The Pentagon has decided to reopen the Cheyenne Mountain Air Defense facility, which housed the heart of America’s air and missile defense of North America. The facility had been mothballed in a “cost-saving” move in 2006.
Last week, Admiral William Gortney, head of US NORAD (North American Aerospace Defense Command) and US Northern Command, reversed that decision and announced the Pentagon was spending an opening ante of $700 million to oversee reactivation of the Cheyenne mountain-embedded facility.
The reason - the Pentagon's fears of a nuclear Electro-Magnetic Pulse (EMP) attack by a missile that would burn out America’s overly-dependent defense, which is based on modern electronics.
US NORAD and US Northern Command aren’t just acronyms. They represent the last-ditch American defense of the continental United States homeland. NORAD originally stood for North America Air Defense Command, but now stands for North American Aerospace Command. US Northern Command is the area-specific designation of the US military command that is responsible for the continental United States homeland.
Given the current US military fear of an inter-continental ballistic (ICBM) missile attack with an EMP nuclear-device, Admiral Gortney explained that "because of the very nature of the way that Cheyenne Mountain's built, it's EMP-hardened. And so, there's a lot of movement [in the Pentagon] to put [military] capability into Cheyenne Mountain and to be able to communicate in there."
In early 2013, this author warned against a similar Iranian “Fatwa-compliant” EMP attack against Saudi Arabia, and a North Korea EMP attack against South Korea.
In an even more startling admission, Admiral Gortney revealed that his “primary concern” was whether the Pentagon was “going to have the space inside the [Cheyenne] mountain for everybody who wants to move in there, and I'm not at liberty to discuss who's moving in there."
The Cheyenne mountain bunker is a half-acre cavern that was carved into a mountain in the 1960s that was originally designed to withstand a Soviet nuclear attack. During the Cold War, the United States feared a Soviet nuclear attack scenario that would feature an opening Soviet “EMP decapitation” nuclear attack.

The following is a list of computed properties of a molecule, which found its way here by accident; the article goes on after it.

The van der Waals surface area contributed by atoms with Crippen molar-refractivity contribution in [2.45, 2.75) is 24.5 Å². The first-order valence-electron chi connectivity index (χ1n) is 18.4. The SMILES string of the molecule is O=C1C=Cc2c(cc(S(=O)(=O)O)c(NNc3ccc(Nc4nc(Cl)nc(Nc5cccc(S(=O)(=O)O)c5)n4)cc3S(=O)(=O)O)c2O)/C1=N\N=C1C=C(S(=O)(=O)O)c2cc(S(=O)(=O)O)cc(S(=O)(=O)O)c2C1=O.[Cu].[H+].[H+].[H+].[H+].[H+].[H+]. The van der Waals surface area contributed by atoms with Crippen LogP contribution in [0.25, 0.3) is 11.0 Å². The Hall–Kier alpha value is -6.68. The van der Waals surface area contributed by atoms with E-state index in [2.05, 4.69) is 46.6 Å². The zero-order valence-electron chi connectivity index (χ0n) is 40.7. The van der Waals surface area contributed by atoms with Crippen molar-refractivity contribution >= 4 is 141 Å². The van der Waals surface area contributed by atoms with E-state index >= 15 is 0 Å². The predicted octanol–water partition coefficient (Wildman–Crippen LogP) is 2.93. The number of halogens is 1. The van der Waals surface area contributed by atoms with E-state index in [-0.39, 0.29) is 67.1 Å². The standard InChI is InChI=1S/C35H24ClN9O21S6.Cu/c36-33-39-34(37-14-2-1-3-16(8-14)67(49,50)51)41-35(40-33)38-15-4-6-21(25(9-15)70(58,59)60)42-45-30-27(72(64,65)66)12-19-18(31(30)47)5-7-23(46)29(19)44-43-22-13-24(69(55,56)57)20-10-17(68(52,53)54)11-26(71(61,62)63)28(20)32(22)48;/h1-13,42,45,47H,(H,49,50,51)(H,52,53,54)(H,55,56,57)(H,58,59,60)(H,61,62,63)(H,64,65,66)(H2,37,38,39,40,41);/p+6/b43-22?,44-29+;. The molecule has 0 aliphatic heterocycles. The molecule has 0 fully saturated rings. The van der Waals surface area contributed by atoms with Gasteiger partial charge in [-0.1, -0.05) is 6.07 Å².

Such a nuclear attack was not the launch of a massive Soviet nuclear first-strike against American cities, but instead, a first-strike Soviet “EMP decapitation” attack that would explode a nuclear device high-above the United States, burning out all of America’s command and control communication systems, and thus severing America’s President from being able to order the US military to retaliate.
By first electronically destroying America’s communications systems, the Soviets would thus have “decapitated” the US’s ability to respond to a secondary more massive follow-on Soviet nuclear attack on American cities.
Thus, a successful Soviet nuclear EMP attack on the US would have "trumped" the concept of MAD, or Mutually Assured Destruction, because America would have been unable to retaliate and destroy the Soviet Union in response to a Soviet nuclear attack.
During the Cold War, airmen stationed inside the massive complex were poised to send warnings and firing codes that could trigger the launch of America’s vast web of nuclear missiles. Now, in light of the latest nuclear EMP dangers hanging over the United States, the US military, and the United States of America- itself, once again hopes to be protected by the mountains of Colorado.
There is speculation that the renewed fears of an EMP nuclear attack are not unrelated to Iran's nuclear program.
At the start of the month a framework deal was signed allowing the Islamic regime to keep its nuclear facilities and continue enriching uranium at limited levels, although Iran has said it will used advanced centrifuges after a deal is signed meaning it would be poised to rapidly achieve a nuclear arsenal.
It has been noted that the deal does not at all address Iran's intercontinental ballistic missile (ICBM) program, which as noted is necessary in conducting an EMP attack.